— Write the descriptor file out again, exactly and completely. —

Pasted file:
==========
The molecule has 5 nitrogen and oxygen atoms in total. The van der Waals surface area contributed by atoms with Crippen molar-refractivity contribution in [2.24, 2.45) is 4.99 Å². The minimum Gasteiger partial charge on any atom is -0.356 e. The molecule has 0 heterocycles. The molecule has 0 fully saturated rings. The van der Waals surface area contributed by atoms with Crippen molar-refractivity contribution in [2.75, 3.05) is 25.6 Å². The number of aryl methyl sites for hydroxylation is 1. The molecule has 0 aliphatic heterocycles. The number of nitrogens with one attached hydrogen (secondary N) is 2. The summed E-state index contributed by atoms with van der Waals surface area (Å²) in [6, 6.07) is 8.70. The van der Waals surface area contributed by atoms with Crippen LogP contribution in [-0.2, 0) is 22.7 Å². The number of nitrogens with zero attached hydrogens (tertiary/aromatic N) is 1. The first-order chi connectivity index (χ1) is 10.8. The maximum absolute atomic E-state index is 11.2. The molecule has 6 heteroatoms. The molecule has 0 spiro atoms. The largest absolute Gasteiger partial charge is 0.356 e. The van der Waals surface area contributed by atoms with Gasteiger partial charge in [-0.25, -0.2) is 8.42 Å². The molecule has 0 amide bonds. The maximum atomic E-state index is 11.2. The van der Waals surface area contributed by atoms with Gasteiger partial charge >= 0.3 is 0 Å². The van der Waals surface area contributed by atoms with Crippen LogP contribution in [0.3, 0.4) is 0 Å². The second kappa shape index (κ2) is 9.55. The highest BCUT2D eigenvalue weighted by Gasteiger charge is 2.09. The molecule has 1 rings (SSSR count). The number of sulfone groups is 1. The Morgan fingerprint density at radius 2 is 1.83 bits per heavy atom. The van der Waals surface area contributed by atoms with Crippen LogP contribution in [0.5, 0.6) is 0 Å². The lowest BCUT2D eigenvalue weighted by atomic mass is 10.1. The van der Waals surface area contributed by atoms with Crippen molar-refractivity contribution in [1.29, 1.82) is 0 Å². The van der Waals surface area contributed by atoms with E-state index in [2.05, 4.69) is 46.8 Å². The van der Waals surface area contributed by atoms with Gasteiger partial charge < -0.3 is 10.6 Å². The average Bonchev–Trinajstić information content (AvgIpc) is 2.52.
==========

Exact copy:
The molecule has 5 nitrogen and oxygen atoms in total. The van der Waals surface area contributed by atoms with Crippen molar-refractivity contribution in [2.24, 2.45) is 4.99 Å². The minimum Gasteiger partial charge on any atom is -0.356 e. The molecule has 0 heterocycles. The molecule has 0 fully saturated rings. The van der Waals surface area contributed by atoms with Crippen molar-refractivity contribution in [2.75, 3.05) is 25.6 Å². The number of aryl methyl sites for hydroxylation is 1. The molecule has 0 aliphatic heterocycles. The number of nitrogens with one attached hydrogen (secondary N) is 2. The summed E-state index contributed by atoms with van der Waals surface area (Å²) in [6, 6.07) is 8.70. The van der Waals surface area contributed by atoms with Crippen LogP contribution in [-0.2, 0) is 22.7 Å². The number of nitrogens with zero attached hydrogens (tertiary/aromatic N) is 1. The first-order chi connectivity index (χ1) is 10.8. The maximum absolute atomic E-state index is 11.2. The molecule has 6 heteroatoms. The molecule has 0 spiro atoms. The largest absolute Gasteiger partial charge is 0.356 e. The van der Waals surface area contributed by atoms with Gasteiger partial charge in [-0.25, -0.2) is 8.42 Å². The molecule has 0 amide bonds. The maximum atomic E-state index is 11.2. The van der Waals surface area contributed by atoms with Gasteiger partial charge >= 0.3 is 0 Å². The van der Waals surface area contributed by atoms with Crippen LogP contribution in [0.3, 0.4) is 0 Å². The second kappa shape index (κ2) is 9.55. The highest BCUT2D eigenvalue weighted by Gasteiger charge is 2.09. The molecule has 1 rings (SSSR count). The number of sulfone groups is 1. The Morgan fingerprint density at radius 2 is 1.83 bits per heavy atom. The van der Waals surface area contributed by atoms with Crippen LogP contribution in [0.5, 0.6) is 0 Å². The lowest BCUT2D eigenvalue weighted by atomic mass is 10.1. The van der Waals surface area contributed by atoms with Crippen molar-refractivity contribution in [1.29, 1.82) is 0 Å². The van der Waals surface area contributed by atoms with E-state index in [2.05, 4.69) is 46.8 Å². The van der Waals surface area contributed by atoms with Gasteiger partial charge < -0.3 is 10.6 Å². The average Bonchev–Trinajstić information content (AvgIpc) is 2.52.